Last week it was reported that LightSquared had raised another $750M loan from UBS, to add to the $400M loan it secured from UBS back in July. Today it is also being reported that SK Telecom is considering an investment of up to $100M in LightSquared.
This is undoubtedly good news for LightSquared, although it appears that the new $750M loan is likely to be a refinancing of SkyTerra’s outstanding $750M in first lien debt, which would otherwise have become cash pay on October 1. Even so, Harbinger held the majority of the original first lien loan, and so if the $750M is all new money from third parties, this would enable Harbinger to inject as much as $400M to $500M of additional funding into the LightSquared venture, simply by rolling over its original first lien holdings into subordinated debt or equity. Given that Harbinger stated back in July that it was raising up to $1.75B, then this would appear to match with that target ($400M July loan + $750M September loan + $400M-$500M of new Harbinger equity + $100M of third party funding), although in reality there would only be $1B of additional funding for the network buildout (plus potential vendor financing from Nokia Siemens Networks, which has not yet been announced).
However, last week also brought more ominous news for Harbinger in the form of the FCC’s denial of Globalstar’s ATC waiver request. As we noted at the time, Harbinger faces aggressive buildout milestones and has a pending request for a waiver of the SkyTerra-1 satellite launch deadline. If the FCC is sending a signal to Harbinger that it will not tolerate missed deadlines due to funding problems, which was the principal rationale for the Globalstar ruling, then investors in LightSquared will have to worry about how valuable the spectrum assets would be if LightSquared failed or otherwise could not meet the FCC’s deadlines. Indeed Harbinger’s own “voluntary commitments” included the condition that the LightSquared “authorizations” (its ATC license and perhaps even its MSS license depending on the interpretation of this phrase) will automatically be “null and void” without any need for further action by the Commission if LightSquared fails to meet the buildout milestones.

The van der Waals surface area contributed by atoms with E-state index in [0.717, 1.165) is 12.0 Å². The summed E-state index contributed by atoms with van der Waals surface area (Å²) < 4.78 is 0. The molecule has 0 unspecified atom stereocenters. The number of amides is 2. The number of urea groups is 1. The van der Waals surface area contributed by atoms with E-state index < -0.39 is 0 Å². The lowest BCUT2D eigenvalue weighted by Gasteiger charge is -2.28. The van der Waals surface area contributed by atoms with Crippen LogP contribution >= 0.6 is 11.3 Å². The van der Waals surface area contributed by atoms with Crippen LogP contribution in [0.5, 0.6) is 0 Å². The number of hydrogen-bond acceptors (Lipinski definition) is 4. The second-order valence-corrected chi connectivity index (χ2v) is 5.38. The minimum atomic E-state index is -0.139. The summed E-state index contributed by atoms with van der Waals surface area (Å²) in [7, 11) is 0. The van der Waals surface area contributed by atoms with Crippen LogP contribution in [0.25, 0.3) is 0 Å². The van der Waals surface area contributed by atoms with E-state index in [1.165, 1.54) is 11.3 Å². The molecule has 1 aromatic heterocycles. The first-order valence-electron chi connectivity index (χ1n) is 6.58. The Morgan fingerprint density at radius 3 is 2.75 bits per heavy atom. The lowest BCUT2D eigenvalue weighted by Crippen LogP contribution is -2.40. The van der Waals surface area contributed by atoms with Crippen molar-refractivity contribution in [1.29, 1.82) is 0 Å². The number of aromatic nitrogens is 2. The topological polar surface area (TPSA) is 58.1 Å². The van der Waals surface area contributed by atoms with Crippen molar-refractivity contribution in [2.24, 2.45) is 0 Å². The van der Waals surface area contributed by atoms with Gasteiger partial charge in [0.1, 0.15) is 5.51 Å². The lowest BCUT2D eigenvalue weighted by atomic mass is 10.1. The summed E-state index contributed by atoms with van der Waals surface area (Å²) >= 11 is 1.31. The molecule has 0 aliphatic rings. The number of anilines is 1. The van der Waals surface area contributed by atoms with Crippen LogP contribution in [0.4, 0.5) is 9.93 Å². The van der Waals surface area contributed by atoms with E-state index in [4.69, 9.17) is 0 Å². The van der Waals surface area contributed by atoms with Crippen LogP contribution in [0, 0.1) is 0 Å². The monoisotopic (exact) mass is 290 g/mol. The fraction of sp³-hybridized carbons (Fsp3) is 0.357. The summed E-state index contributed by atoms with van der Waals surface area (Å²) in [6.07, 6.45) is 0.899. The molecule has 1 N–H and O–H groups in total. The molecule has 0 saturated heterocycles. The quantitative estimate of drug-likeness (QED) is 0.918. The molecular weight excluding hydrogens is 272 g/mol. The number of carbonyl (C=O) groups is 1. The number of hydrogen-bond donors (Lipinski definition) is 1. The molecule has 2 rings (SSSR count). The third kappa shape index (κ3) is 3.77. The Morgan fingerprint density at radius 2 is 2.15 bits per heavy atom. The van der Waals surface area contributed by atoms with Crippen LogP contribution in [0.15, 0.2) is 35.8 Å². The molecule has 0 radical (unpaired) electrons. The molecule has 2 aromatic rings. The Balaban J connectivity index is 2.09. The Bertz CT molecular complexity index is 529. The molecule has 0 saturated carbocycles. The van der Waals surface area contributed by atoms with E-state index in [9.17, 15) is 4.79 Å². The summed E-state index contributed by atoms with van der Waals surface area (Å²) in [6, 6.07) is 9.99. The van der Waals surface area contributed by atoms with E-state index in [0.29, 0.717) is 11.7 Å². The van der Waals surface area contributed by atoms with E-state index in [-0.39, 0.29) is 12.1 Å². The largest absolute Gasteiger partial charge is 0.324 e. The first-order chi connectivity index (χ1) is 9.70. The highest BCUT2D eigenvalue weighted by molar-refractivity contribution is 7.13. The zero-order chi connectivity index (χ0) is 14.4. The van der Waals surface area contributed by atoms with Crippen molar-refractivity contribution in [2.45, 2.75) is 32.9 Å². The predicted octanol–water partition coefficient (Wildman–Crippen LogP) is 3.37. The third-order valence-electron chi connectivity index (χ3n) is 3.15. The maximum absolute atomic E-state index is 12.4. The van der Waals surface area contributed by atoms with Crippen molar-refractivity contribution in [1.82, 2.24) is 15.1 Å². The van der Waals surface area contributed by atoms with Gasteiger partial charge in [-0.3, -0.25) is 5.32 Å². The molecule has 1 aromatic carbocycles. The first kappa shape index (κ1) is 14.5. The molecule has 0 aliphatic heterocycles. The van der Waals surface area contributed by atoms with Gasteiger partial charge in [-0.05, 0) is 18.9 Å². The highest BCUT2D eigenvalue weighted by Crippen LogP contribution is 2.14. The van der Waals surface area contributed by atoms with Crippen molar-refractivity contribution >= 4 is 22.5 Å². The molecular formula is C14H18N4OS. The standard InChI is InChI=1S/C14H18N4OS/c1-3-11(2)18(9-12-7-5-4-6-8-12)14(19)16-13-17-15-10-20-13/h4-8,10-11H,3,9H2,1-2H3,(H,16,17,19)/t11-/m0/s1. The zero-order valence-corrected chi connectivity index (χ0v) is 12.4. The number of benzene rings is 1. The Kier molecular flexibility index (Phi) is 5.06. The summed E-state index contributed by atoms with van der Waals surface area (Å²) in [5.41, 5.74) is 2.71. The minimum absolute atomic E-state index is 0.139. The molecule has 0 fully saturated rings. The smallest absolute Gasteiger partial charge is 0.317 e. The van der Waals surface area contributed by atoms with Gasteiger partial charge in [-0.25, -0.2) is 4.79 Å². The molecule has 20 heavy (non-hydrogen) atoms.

In particular, the question arises of whether the FCC would impose costly buildout conditions on a potential purchaser of the spectrum assets, or possibly even veto a purchase by AT&T/Verizon on competition grounds. In our view, the Globalstar ruling introduces rather more uncertainty about whether it will be possible to guarantee active bidding in the event that the LightSquared assets are sold in the future (especially in a bankruptcy auction where approval of the transfer would have to be sought afterwards from the FCC), and thereby makes it harder to put a floor under the value of LightSquared’s spectrum.